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The Namesake by Jhumpa Lahiri and Mira Nair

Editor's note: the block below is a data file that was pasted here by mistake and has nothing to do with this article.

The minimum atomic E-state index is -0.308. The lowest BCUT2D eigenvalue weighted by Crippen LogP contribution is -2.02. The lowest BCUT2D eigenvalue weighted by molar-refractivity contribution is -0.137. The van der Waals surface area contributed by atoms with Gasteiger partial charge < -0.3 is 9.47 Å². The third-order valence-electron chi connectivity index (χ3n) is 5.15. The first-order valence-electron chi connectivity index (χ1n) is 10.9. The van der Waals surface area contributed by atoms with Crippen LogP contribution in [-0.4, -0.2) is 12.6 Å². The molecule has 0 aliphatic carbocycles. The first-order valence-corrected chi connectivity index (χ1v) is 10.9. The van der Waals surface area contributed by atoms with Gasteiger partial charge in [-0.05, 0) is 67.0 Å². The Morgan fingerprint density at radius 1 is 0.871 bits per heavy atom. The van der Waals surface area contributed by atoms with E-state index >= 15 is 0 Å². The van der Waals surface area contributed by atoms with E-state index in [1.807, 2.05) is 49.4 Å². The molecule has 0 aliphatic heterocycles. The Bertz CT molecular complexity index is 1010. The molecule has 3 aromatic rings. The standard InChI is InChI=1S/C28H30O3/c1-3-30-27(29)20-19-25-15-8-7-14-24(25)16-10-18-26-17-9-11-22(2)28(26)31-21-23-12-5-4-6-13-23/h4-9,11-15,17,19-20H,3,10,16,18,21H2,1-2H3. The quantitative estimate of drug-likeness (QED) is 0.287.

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The Namesake by Jhumpa LahiriThe movie The Namesake is based on the book of the same name written by the Indian American author Jhumpa Lahiri. Most of her stories revolve around Indian families living in their native land or of Indian immigrants, most of who travel to the United States of America to have a better chance at life. She writes about the problems faced by these people when adapting to the new world, new traditions, new culture, so completely opposite of what they were used of being in their homeland. Keeping along with this pattern, The Namesake has similar issues even though it has its own share of twists and turns.The Namesake is directed by Mira Nair, with Jhumpa Lahiri helping out with the screenplay along with Sooni Taraporevala. Kal Penn plays Gogol, who the title of the movie is after. His parents Ashima and Ashoke are played by Tabu and Irrfan Khan respectively. They have another child, a girl called Sonia who is acted by Sahira Nair.The story starts off with Ashoke travelling in a train, reading a book written by the Russian author Nikolai Gogol. A brutal accident takes place in which almost everyone dies. However, Ashoke survives and is only discovered because of the fluttering page of the book he was reading earlier. His recovery follows his marriage to Ashima – a girl chosen to be his bride by his parents – and they move to the States.It is hard for Ashima to live at a place which is completely different from the place where she had spent all her life at. Life in New York City is poles apart than life in Calcutta. Yet she does manage to try her best to fit in. An Indian wife is nothing if not willing to change herself, her lifestyle just for the sake of her husband. What was fortunate for Ashima was that Ashoke actually fell in love with her and her with him, which made adapting comparatively easier. She knew the English language, but not fluently. But she worked it all out just to make her husband happy. Life away from her parents, everything that was familiar, was not easy, and she particularly felt the absence at the birth of her first child named Gogol when there was no one around but her husband.Ashima adjusts to the new environment but seeing her children so utterly unconscious of all the traditions and values that she was brought up with pains her. She tries to smile it off, fully aware of how things were different now that they were not living in their native land, with their elders to guide them. She was told to stay close to her family whereas her children were moving out. Their dressing, the songs they blasted were miles apart. The fact that her son did not like his name at all but would rather call himself Nick – short for Nikhil, that he had a Christian, American girlfriend and he preferred her family to his. She tried to accept it all and more when Ashoke left to teach at a university and finally, when he died. Living alone was hard but being a widow was worse. She transformed from the unsure, inexperienced immigrant to a brave and confident woman who finally makes a decision on her own, becomes independent. She sells their house and moves back to India where her family was. Because, at the end of the day, home is where the heart is.